The thing is, I don’t even know if I’m that good at it. I do this, but I’ve only done this. It just seems like a way of life.

Two decades on, Park Chan-wook’s Neo-noir classic Oldboy—a film that for many has served as a gateway into South Korean cinema—remains his most iconic. The centerpiece to his Vengeance Trilogy, alongside Sympathy for Mr. Vengeance and Lady Vengeance, it’s cinema that holds a cold knife to your throat. Try wrapping your head around being in solitary for 15 years. Or consider that one-take corridor brawl in which Dae-su (Choi Min Sik) takes on a score of goons with nothing more than a claw-hammer. It’s a helter-skelter descent into the dingiest pit of the human condition.

Oldboy remains a cult phenom, more or less undamaged by Spike Lee’s 2013 English-language remake. The original took home the Grand Jury Prize at the 2004 Cannes Film Festival, quickly making fans out of the likes of Quentin Tarantino. And for better or worse, Choi may forever be remembered as “Oldboy,” despite his countless other brilliant outings, and from long before this revenge performance catapulted him into the international spotlight. In 2014, Luc Besson went as far as to declare Choi “the most popular actor in the world” as Lucy topped the box office in over two dozen countries. (Lucy was Choi’s Hollywood debut.) Meanwhile, the actor’s South Korean epic, The Admiral: Roaring Currents, was also breaking all-time box office records back home.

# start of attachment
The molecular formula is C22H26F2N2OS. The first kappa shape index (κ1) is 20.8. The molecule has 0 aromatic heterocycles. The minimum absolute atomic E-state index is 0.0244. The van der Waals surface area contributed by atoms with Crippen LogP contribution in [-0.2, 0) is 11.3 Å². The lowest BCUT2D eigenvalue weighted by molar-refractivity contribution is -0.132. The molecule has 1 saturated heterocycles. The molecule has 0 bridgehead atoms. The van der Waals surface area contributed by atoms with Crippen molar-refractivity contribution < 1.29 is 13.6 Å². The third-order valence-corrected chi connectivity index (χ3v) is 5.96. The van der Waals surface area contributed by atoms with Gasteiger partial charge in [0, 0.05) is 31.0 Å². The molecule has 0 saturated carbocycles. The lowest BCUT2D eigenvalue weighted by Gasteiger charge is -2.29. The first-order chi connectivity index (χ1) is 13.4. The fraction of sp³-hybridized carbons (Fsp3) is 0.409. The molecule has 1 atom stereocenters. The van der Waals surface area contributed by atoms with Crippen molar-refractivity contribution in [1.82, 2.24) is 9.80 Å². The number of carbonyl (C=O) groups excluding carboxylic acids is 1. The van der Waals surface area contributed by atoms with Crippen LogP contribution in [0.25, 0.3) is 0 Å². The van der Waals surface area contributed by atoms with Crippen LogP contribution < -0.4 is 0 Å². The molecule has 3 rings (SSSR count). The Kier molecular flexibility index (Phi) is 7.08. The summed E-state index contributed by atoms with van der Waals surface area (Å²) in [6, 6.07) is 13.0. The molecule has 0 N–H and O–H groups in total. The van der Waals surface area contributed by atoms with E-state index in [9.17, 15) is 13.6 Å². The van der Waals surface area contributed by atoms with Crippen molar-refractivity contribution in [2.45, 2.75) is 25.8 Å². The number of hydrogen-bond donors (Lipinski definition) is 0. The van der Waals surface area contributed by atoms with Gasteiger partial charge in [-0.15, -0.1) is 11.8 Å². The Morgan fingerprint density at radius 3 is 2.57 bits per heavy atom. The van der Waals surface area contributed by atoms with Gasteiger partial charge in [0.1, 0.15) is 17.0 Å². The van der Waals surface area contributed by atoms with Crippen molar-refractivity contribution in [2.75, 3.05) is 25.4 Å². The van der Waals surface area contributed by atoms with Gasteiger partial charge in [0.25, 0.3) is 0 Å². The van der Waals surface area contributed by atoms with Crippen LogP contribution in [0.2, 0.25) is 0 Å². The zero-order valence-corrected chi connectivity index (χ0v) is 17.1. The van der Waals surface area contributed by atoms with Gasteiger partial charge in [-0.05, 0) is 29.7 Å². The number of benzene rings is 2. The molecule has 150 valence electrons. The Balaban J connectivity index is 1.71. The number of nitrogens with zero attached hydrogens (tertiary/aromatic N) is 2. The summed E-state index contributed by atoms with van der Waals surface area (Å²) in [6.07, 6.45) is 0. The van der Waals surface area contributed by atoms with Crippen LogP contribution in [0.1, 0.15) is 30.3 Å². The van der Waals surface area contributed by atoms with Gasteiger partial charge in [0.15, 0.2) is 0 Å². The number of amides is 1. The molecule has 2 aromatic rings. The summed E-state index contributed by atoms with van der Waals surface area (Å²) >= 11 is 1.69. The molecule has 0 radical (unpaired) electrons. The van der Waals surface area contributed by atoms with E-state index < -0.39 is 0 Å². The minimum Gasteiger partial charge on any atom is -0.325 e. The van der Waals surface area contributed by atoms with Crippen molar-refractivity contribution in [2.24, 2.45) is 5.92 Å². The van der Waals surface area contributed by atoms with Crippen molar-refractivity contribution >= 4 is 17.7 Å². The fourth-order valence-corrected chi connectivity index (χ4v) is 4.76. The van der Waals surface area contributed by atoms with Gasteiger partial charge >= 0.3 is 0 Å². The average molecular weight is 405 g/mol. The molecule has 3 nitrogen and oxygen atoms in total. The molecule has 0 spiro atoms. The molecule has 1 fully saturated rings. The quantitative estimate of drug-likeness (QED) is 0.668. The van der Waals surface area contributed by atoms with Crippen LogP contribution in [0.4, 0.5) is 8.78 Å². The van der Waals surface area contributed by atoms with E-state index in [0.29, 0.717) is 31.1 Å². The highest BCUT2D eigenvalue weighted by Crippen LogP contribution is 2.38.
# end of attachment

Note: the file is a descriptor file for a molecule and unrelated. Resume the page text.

It’s no surprise that the Bucheon International Fantastic Film Festival (BIFAN) is giving Choi its Actor Retrospective showcase this year. The annual genre festival will screen select films from his filmography, including Choi Bo-young’s Vapor (1988), Park Jong-won’s Our Twisted Hero (1992), King Je-kyu’s Swiri (1999), Jung Ji-woo’s Happy End (1999), Song Hae-sung’s Failan (2001), Ryu Jang-ha’s Springtime (2004), Kim Jee-woon’s I Saw the Devil (2010), Yoon Jong-bin’s Nameless Gangster: Rules of Time (2012), Park Dong-hoon’s In Our Prime (2022), and of course, Oldboy.

Stateside, NEON’s 20th Anniversary Restoration of Oldboy will hit select theaters on August 16th.

The Bucheon International Fantastic Film Festival in South Korea runs from June 29 – July 9.

[Editor’s Note: The following conversation has been translated from Korean to English.]

You shared some of your feelings at the opening ceremony last night, but I wonder if other things have come to light now having slept on that experience. How are you feeling today?

What else can I say? For any actor, I don’t know if a more privileged position exists. And as I mentioned last night on stage, it’s a bit embarrassing as well. It feels like I’m taking my skin off a little bit. That’s how it feels. For a long time, my films have lived in the public space, and many people have shared and discussed them in the media, but to have them collected together as its own section like this, it’s a different thing. And I still only see the mistakes that I’ve made. [laughs] That makes me go, “Okay, I have to do my best.” And although I’ve had exhibitions like this once or twice overseas, above all, it is such an honor to be able to do it in our country, alongside our veteran filmmakers, colleagues, and the next generation of talent. It feels more sacred than anything else and my heart feels full. I’m so grateful for this opportunity. In fact, we have to give more compliments to the festival. No matter how much I thank them, it never feels like enough.